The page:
Boehringer offers to acquire Japanese OTC firm SSP
This article was originally published in The Tan Sheet
Executive SummaryBoehringer Ingelheim's tender offer for all outstanding shares of its Japanese subsidiary SSP will allow the German pharmaceutical company to "more aggressively" pursue OTC switches, the company says in a Feb. 10 release. The offer to buy the remaining 40 percent of SSP's shares each for 710 yen ($7.89 according to Feb. 10 exchange rates) comes just a few months before Boehringer's patent exclusivity for its prescription benign prostatic hyperplasia drug Flomax (tamsulosin) expires in April. Patent cliffs and generic competition for blockbuster prescriptions drugs are pushing many pharmaceutical firms to diversify their business by developing their consumer health businesses and investing in switch platforms (1"The Tan Sheet" Jan. 4, 2010). After the tender offer, which opens Feb. 15 and closes April 13, Boehringer will merge SSP with another subsidiary - Boehringer Ingelheim Japan Investment; SSP will be the surviving company. The deal gives SSP an avenue to market its products, including cold medicines, vitamins and an OTC insomnia medication, overseas. SSP also will gain access to Boehringer's research and development capabilities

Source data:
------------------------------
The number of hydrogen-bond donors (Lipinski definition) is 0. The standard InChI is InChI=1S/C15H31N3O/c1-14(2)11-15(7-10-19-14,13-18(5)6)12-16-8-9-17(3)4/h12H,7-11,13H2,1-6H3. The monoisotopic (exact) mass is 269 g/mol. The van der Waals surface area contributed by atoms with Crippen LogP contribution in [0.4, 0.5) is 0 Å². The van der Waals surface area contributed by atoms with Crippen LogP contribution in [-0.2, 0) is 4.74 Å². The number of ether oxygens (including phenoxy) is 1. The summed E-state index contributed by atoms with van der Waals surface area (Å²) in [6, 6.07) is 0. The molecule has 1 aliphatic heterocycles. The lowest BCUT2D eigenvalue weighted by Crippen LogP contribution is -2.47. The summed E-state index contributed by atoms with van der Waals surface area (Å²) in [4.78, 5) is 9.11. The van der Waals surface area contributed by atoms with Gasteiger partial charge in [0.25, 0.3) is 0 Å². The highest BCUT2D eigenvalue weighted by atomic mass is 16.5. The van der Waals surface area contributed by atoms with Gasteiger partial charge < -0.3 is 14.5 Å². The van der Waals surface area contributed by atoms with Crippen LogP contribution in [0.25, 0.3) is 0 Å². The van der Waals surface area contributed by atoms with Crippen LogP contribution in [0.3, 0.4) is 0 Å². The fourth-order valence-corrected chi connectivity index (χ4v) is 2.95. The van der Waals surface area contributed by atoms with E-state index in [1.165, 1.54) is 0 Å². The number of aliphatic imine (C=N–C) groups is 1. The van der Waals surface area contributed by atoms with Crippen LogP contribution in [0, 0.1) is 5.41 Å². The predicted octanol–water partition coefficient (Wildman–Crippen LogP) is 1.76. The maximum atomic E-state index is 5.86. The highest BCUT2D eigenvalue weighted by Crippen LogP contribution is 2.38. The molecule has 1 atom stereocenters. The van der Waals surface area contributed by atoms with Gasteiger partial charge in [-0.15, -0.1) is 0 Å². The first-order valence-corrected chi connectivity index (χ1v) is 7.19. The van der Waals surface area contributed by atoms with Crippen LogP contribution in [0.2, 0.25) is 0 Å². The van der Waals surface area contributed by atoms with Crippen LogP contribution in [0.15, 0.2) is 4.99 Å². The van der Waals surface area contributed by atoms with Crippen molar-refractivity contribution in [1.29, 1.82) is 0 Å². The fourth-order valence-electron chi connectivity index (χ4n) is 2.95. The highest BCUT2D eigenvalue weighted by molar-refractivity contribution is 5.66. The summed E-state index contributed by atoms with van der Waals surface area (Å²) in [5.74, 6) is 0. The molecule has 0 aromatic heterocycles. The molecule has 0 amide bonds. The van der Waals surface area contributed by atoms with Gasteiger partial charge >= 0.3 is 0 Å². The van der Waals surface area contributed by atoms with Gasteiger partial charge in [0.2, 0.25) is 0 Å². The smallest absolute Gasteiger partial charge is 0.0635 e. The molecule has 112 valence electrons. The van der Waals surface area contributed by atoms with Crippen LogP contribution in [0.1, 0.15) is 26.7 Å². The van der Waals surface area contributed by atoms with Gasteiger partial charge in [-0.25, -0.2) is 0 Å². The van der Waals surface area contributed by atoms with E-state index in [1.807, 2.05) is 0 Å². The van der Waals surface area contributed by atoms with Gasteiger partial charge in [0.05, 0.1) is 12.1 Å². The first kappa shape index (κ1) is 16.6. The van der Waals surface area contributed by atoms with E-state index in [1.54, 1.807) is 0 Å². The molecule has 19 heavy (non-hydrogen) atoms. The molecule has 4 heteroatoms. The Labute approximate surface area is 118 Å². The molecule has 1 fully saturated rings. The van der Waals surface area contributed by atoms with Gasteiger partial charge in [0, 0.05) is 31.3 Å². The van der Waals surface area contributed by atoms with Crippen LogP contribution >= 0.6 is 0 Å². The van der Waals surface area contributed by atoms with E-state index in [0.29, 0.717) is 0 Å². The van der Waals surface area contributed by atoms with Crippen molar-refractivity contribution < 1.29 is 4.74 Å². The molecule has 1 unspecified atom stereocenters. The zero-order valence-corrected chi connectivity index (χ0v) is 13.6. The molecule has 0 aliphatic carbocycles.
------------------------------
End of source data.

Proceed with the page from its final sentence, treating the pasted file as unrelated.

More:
You may also be interested in...
Attorneys say Sarepta did not have an obligation to report its appeal, particularly since winning a formal dispute filing with the US FDA is a long shot.
Sarepta’s Vyondys: Renal Toxicity Concerns That Delayed Approval Get Enhanced Postmarketing Scrutiny, Label Warning
Sarepta must perform enhanced pharmacovigilance for serious renal toxicity events and rhabdomyolysis with the Duchenne muscular dystrophy drug, which carries a label warning for renal toxicity. Approval letter includes 2024 target completion date for ESSENCE confirmatory trial.